"An increase of 2,5% and 2.0% of the subscription fees in 2017 and 2018 respectively, grants the Dutch universities a yearly 600, 1200 and 1800 open access articles in 2016 through 2018. Starting from a combined fee (all institutes together) of € 11,697,147.38 per year in 2016 this means a net increase of € 836,638.45 to publish a maximum of 3600 articles with Elsevier.

A mere € 232.40 per open access article might seem like a fairly good price for an open access article"

But the devil is in the details. For exxample:

"the journal titles eligible for open access. Each consecutive year Elsevier adds another 133 titles to the list of journals in which the Dutch institute affiliates can publish their work open access, free of charge. This results in roughly 20% of Elseviers 2000+ journal titles eligible in 2018.

A closer inspection of the long list of eligible journals reveals obscure titles such as: Clinical Genitourinary Cancer, Internal Journal of Coal Geology and Ticks and Tick-borne diseases, and even German and Polish journals. Said journals have an h-index of 34, ‘unknown’ and 22 (for reference, Elsevier’s flagships Cell and The Lancet have 616 and 600 respectively). Also, a lot of the journals selected already publish some articles under open access rules, at a price of course."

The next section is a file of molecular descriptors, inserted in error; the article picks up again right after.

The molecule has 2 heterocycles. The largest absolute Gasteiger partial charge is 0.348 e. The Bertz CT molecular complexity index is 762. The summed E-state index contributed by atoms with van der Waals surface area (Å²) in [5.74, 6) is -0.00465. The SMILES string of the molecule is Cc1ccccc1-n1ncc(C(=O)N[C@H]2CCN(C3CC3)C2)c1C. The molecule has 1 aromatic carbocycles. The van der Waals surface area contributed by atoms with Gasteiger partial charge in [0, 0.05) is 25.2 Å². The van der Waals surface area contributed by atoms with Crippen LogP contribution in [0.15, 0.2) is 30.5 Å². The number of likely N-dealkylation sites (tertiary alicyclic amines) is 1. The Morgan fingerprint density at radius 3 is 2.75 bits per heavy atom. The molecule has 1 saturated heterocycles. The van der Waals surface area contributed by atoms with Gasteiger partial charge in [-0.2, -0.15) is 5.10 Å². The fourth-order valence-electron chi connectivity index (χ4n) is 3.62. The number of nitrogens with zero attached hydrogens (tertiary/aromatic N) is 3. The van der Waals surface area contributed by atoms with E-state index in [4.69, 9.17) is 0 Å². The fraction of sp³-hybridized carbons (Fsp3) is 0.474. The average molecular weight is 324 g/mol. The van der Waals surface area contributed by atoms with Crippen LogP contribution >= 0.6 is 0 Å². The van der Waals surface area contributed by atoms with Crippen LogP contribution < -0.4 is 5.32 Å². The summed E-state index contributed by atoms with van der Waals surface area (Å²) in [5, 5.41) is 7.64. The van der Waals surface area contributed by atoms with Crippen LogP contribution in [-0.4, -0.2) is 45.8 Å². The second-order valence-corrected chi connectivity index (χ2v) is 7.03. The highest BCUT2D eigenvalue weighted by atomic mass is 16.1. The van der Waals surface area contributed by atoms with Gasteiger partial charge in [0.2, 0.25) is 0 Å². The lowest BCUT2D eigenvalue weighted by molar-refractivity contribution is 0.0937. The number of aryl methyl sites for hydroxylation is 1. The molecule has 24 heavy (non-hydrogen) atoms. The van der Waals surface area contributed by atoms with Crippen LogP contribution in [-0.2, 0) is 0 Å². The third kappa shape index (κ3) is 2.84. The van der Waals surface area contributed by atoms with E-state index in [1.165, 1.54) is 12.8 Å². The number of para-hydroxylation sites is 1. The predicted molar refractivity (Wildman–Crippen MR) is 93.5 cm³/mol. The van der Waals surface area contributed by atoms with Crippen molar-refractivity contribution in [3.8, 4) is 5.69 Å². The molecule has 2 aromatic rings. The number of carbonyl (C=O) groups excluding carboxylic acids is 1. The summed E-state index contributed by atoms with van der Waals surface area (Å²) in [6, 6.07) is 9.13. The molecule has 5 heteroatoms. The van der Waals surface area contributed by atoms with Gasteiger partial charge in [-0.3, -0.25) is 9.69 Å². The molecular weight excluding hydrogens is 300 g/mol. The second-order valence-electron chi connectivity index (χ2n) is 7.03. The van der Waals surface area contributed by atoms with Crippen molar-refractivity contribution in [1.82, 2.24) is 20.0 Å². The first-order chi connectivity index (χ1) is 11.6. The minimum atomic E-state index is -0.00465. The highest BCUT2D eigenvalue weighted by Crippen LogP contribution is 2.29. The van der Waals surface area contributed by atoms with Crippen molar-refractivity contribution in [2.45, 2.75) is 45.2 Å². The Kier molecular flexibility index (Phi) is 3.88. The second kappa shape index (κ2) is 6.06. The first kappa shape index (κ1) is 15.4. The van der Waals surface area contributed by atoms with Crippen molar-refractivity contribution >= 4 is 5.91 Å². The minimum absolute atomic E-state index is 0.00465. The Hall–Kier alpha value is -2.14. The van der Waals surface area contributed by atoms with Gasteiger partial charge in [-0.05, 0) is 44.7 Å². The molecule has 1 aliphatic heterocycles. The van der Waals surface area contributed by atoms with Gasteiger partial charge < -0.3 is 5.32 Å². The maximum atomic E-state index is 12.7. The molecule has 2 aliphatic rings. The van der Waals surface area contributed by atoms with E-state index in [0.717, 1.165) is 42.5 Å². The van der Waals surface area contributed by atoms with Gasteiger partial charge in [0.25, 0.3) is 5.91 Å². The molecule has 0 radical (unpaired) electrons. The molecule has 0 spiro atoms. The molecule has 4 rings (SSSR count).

He concludes:

"Right now the same uphill battle for open access is fought in many other countries such as Finland, Germany and in the European Union in general. The recent publication of the Dutch contracts might change the conversation there, making parties reconsider whether the way forward for open access is with Elsevier and its competitors at all. At least we now have a glimpse of what a major publisher like Elsevier is willing to concede — not much."

David. said...

In European Commission considering leap into open-access publishing, Martin Enserink reports:

"The European Commission, which spends more than €10 billion annually on research, may follow two other big league funders, the Wellcome Trust and the Bill & Melinda Gates Foundation, and set up a “publishing platform” for the scientists it funds, ... at a closed meeting of the Open Science Policy Platform (OSPP), European Commissioner for Research, Science and Innovation Carlos Moedas suggested a “decision” to create the platform had already been made"